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I'm having problem with this function in Java. I don't understand why when lastNodeAttributes==null is true execution jumps to return null; as should, but right after that, instead of returning from function it jumps directly to return fight...; at the very end. Why first return doesn't exit but execution jumps to return in second conditional part?? How is this even possible? Please explain cause obviously I don't understand how basics of java work.

public Node undo() {
    Node lastNode=fight.getLastChild();
    NamedNodeMap lastNodeAttributes = lastNode.getAttributes();
    if(lastNodeAttributes == null) { return null; }
    else { 
        String lastNodeFighter = lastNodeAttributes.getNamedItem("fighter")
                                 .getNodeValue();
        String lastNodePoints = lastNodeAttributes.getNamedItem("points")
                                .getNodeValue();
        if(Integer.parseInt(lastNodeFighter) == 1) {
            fighter1score-=Integer.parseInt(lastNodePoints);    
        }
        else { fighter2score -= Integer.parseInt(lastNodePoints); }
        return fight.removeChild(fight.getLastChild());
    }
}
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closed as not a real question by Mitch Wheat, Denys Séguret, Graham Borland, Marko Topolnik, j0k Aug 25 '12 at 21:43

It's difficult to tell what is being asked here. This question is ambiguous, vague, incomplete, overly broad, or rhetorical and cannot be reasonably answered in its current form. For help clarifying this question so that it can be reopened, visit the help center. If this question can be reworded to fit the rules in the help center, please edit the question.

1  
question title doesn't match question??? –  Mitch Wheat Aug 24 '12 at 9:35
1  
"How is this even possible?" => it's not. –  assylias Aug 24 '12 at 9:37
    
I'm pretty sure you make affirmations in your questions which are false. Please verify with a debugger. –  Denys Séguret Aug 24 '12 at 9:37
    
Apologies for the title, fixed now –  spirytus Aug 24 '12 at 9:47
    
Why return doesn't exit function in Java? -> it does. Your code must be wrong. –  sp00m Aug 24 '12 at 9:50

3 Answers 3

up vote 0 down vote accepted

What you're describing is impossible. A return statement does indeed always return what is stated. There are a few possibilities to why you might see this behaviour in the debugger

  • You're not debugging the code you think you're debugging. The debugger might be loading a different class than you think. Try to clean and recompile your code and debug it again.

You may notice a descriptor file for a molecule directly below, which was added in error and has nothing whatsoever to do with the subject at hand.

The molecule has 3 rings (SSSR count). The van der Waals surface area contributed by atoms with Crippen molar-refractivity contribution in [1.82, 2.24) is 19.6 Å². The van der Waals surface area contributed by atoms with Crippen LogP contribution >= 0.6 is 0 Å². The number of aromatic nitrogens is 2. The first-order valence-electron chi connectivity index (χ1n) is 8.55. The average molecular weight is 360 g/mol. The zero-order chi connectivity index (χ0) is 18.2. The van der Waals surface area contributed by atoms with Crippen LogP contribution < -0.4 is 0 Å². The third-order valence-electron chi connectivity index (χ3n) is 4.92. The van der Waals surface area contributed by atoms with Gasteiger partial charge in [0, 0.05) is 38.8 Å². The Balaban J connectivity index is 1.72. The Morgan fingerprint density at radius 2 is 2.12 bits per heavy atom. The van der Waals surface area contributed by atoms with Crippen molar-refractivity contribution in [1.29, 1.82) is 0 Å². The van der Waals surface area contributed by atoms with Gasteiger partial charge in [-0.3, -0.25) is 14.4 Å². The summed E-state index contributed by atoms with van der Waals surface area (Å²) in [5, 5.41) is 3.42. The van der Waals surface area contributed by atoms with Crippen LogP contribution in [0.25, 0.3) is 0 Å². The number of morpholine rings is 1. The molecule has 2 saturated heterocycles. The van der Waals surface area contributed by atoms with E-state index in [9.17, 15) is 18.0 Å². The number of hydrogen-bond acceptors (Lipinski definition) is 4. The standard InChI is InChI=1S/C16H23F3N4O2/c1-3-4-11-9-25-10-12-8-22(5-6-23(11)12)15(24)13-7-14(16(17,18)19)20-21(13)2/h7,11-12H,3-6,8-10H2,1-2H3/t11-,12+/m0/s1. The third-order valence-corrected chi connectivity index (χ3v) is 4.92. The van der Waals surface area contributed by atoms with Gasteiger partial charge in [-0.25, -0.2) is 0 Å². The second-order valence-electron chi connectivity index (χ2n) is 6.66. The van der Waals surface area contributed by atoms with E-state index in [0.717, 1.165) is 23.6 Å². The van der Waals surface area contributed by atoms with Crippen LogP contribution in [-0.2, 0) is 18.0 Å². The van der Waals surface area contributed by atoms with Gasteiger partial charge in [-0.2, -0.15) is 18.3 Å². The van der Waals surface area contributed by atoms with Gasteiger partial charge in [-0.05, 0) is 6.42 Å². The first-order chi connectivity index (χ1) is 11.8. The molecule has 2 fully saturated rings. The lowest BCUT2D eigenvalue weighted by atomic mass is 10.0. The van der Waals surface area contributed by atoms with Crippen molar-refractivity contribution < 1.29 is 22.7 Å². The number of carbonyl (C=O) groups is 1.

• The code is compiled in release mode, and has switched your statements around. Debugging in release mode with optimized code can sometimes throw the debugger off so that the wrong statement shows as executed in your debugger than what is actually executed. Are you sure that the code you're debugging is unoptimized.
  • Threading issues can also cause strange jumps if you don't think carefully. If you have breakpoints on both return statements and multiple threads running then one thread might hit the first return, and then another thread might hit the second return. It's not wrong, it's just how debugging multithreaded applications work.

Checking the actual return value will also confirm that indeed only one return statement has executed. Do this by placing the breakpoint at the caller instead of the callee

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Well, I checked return value and indeed it returns null as expected, debugger in Eclipse still shows as execution jumps to the second return. Very confusing and I have been debugging this for a while but still don't know why debugger behaves like it does. Anyhow, return value is correct though so thank you for suggestion. –  spirytus Aug 24 '12 at 10:08

Start debugging your application first. A good debugging tutorial can be found here: http://www.vogella.com/articles/EclipseDebugging/article.html

Verify, that lastNodeAttributes is really null. Also check, if maybe the method is executed twice, where in the first case lastNodeAttributes is null and in the second case it is not.

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Return does exit the method. check that you're using the latest compiled class. Try to do a clean build. Start debugging from the first line making sure that you're not running the same method twice. In case of doubt, add a system.out in the beginning of your class to make sure you're checking the right class version

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At least say why you downvote. I see not reason for it –  IvoC Jul 3 at 12:30

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